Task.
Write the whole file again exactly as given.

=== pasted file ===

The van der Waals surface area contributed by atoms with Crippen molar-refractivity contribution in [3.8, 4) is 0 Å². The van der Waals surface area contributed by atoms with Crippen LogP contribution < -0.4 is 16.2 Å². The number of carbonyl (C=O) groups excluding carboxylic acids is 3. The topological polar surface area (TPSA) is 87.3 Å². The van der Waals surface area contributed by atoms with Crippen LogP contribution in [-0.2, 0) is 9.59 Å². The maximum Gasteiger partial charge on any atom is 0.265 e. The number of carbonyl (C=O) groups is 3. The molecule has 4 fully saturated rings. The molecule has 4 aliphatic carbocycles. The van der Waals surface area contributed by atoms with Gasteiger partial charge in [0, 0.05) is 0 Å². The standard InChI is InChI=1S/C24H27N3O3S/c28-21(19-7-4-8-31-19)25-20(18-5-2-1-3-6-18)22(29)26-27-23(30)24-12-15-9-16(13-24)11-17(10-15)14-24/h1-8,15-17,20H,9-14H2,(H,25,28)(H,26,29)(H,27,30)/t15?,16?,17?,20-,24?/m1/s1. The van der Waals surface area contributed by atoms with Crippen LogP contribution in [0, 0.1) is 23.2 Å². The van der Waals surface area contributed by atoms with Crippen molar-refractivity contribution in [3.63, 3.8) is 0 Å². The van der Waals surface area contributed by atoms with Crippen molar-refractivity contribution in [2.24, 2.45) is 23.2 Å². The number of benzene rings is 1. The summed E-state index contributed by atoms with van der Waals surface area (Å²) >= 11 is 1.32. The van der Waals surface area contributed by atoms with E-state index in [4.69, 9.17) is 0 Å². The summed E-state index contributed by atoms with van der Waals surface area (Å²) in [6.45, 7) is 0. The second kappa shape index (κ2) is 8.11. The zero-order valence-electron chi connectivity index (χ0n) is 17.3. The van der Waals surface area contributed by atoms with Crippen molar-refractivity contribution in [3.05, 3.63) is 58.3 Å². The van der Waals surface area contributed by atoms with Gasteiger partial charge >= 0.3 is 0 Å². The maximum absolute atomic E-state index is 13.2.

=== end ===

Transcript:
The van der Waals surface area contributed by atoms with Crippen molar-refractivity contribution in [3.8, 4) is 0 Å². The van der Waals surface area contributed by atoms with Crippen LogP contribution < -0.4 is 16.2 Å². The number of carbonyl (C=O) groups excluding carboxylic acids is 3. The topological polar surface area (TPSA) is 87.3 Å². The van der Waals surface area contributed by atoms with Crippen LogP contribution in [-0.2, 0) is 9.59 Å². The maximum Gasteiger partial charge on any atom is 0.265 e. The number of carbonyl (C=O) groups is 3. The molecule has 4 fully saturated rings. The molecule has 4 aliphatic carbocycles. The van der Waals surface area contributed by atoms with Gasteiger partial charge in [0, 0.05) is 0 Å². The standard InChI is InChI=1S/C24H27N3O3S/c28-21(19-7-4-8-31-19)25-20(18-5-2-1-3-6-18)22(29)26-27-23(30)24-12-15-9-16(13-24)11-17(10-15)14-24/h1-8,15-17,20H,9-14H2,(H,25,28)(H,26,29)(H,27,30)/t15?,16?,17?,20-,24?/m1/s1. The van der Waals surface area contributed by atoms with Crippen LogP contribution in [0, 0.1) is 23.2 Å². The van der Waals surface area contributed by atoms with Crippen molar-refractivity contribution in [3.63, 3.8) is 0 Å². The van der Waals surface area contributed by atoms with Crippen molar-refractivity contribution in [2.24, 2.45) is 23.2 Å². The number of benzene rings is 1. The summed E-state index contributed by atoms with van der Waals surface area (Å²) >= 11 is 1.32. The van der Waals surface area contributed by atoms with E-state index in [4.69, 9.17) is 0 Å². The summed E-state index contributed by atoms with van der Waals surface area (Å²) in [6.45, 7) is 0. The second kappa shape index (κ2) is 8.11. The zero-order valence-electron chi connectivity index (χ0n) is 17.3. The van der Waals surface area contributed by atoms with Crippen molar-refractivity contribution in [3.05, 3.63) is 58.3 Å². The van der Waals surface area contributed by atoms with Gasteiger partial charge >= 0.3 is 0 Å². The maximum absolute atomic E-state index is 13.2.